Toni Morrison, age 88, died on August 5th, 2019 from complications triggered by pneumonia. She was the Nobel Prize-winning author of best-selling novels including “Beloved,” “Song of Solomon,” and “The Bluest Eye.”
Her work reached millions of readers and was considered to have been a national treasure. Paving the way for countless African-American female writers, her iconic writing style was that of strong racial identity dripping in poetic detail. For many, her gift of words was a beacon of light.
Countless tributes through writing and art have been saluted in her honor since the passing. One of which, is her intimate book discussion of “The Bluest Eye” on the Oprah Winfrey Show in the year 2000. It is currently being aired on the OWN Network as a salutation to one of her most Iconic novels.
In the show, there was a round table of young professionals, mothers, white & black women, intimately discussing themes of “The Bluest Eye” like race, appearances, sex, women and femininity, with the Laureate herself.
Masterfully prompted by Oprah Winfrey the audience received a rare glimpse into the wisdom and sincerity of Toni Morrison as a whole person: writer, mother, friend, woman.
Of all the intellectual gems she bestows in the conversation there is one that seems to outshine the rest which regards motherhood. Or really, the shepherding of young minds, regardless of relation.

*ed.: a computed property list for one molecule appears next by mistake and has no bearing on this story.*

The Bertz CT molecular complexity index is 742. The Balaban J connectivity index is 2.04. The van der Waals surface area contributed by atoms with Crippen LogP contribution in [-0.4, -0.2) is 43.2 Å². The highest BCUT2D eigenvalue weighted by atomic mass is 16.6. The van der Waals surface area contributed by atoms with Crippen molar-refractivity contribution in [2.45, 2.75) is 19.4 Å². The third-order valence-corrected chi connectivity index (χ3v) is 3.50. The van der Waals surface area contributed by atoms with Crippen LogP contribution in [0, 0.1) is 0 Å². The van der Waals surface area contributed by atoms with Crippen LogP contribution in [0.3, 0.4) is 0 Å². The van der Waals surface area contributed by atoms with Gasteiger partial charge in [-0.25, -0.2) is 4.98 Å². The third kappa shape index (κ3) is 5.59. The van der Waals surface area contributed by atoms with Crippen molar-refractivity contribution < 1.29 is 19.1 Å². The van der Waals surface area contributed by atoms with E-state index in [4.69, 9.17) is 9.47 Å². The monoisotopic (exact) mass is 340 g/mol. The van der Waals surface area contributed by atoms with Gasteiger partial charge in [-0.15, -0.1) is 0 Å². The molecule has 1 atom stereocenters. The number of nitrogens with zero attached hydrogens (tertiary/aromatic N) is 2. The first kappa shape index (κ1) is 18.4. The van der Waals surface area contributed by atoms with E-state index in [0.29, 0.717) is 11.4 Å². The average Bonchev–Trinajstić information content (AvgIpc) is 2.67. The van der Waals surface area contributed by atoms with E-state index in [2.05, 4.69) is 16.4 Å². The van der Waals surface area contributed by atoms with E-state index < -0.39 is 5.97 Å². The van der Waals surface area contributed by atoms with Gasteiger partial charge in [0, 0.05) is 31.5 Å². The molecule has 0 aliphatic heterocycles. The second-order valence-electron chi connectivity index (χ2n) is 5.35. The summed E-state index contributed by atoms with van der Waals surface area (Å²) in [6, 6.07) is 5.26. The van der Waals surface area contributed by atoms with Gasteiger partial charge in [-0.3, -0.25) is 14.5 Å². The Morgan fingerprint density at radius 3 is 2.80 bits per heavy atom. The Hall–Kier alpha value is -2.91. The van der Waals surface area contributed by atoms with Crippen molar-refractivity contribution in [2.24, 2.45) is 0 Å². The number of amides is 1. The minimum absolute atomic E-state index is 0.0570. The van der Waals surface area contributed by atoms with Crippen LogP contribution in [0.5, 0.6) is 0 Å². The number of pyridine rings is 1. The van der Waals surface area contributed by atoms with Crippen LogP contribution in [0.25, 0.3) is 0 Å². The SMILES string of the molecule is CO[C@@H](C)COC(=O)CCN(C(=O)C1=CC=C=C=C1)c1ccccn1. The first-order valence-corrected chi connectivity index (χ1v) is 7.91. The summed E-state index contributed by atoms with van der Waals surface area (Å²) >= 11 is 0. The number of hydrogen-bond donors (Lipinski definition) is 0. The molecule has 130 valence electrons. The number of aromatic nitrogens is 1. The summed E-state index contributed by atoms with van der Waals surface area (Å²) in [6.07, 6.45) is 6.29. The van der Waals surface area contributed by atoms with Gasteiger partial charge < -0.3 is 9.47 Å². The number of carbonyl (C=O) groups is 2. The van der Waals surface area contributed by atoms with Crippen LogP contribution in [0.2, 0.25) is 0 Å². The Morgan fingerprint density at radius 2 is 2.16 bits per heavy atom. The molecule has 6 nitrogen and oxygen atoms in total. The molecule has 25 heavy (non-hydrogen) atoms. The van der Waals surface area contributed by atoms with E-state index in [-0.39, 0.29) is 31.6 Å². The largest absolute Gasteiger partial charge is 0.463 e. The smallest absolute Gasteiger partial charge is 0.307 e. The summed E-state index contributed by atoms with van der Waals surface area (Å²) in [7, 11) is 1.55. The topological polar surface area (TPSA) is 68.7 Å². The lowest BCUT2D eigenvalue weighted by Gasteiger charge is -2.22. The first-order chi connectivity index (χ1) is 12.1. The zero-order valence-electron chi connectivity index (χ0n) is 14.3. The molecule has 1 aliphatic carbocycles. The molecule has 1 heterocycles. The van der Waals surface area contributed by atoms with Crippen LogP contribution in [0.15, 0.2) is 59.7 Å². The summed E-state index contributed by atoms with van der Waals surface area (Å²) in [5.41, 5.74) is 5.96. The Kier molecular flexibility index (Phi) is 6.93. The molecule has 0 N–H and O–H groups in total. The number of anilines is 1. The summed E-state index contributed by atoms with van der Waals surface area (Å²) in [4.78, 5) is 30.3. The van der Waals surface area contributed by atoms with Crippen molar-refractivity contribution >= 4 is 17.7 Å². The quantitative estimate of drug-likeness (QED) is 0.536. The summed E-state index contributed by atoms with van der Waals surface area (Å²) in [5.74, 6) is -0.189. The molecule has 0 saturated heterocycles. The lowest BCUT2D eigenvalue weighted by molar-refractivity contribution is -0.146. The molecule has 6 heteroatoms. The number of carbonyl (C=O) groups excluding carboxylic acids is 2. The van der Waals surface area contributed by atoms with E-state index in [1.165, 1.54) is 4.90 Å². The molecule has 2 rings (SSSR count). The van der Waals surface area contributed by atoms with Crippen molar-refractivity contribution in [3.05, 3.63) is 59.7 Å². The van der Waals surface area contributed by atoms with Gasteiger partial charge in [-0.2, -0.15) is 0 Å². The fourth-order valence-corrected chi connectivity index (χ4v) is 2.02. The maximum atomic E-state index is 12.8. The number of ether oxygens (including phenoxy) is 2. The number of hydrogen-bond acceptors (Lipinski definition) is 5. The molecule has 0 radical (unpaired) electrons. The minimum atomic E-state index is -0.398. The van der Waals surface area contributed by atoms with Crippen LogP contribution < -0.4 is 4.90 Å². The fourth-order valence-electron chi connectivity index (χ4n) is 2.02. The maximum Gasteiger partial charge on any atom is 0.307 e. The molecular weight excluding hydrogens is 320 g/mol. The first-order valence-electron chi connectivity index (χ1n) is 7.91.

Ms. Morrison explained that it’s interesting to watch what happens when a child walks into a room. She asked, “Does your face light up?”
She then explained, “When my children used to walk in the room when they were little, I looked at them to see if they had buckled their trousers or if their hair was combed or if their socks were up. You think your affection and your deep love is on display because you’re caring for them. It’s not. When they see you, they see the critical face. What’s wrong now?”
“Let your face speak what’s in your heart. When they walk in the room my face says I’m glad to see them. It’s just as small as that, you see?”
Small but mighty in the impact that that child feels of being smart enough, beautiful enough, worthy enough to deserve a reaction like this. Not just from their mother but in every room they enter, for the rest of their lives.
This healthy acknowledgement of self is critical for minority children who often see the outside world portraying them as ‘less than’ or undeserving of the same affection and accolades as their white peers.
As a community, Toni Morrison encouraged us to lift our young ones up. Show them, visibly, the impact they have by simply being. A mirror to express their worthwhile.
With this confidence instilled, may they possess unyielding belief in their gifts and continue the path set by all the brilliant mothers before, in the manner of the legendary Toni Morrison herself.
Written by Courtney Henry
Cover Picture: West Point – The U.S. Military Academy [Public domain]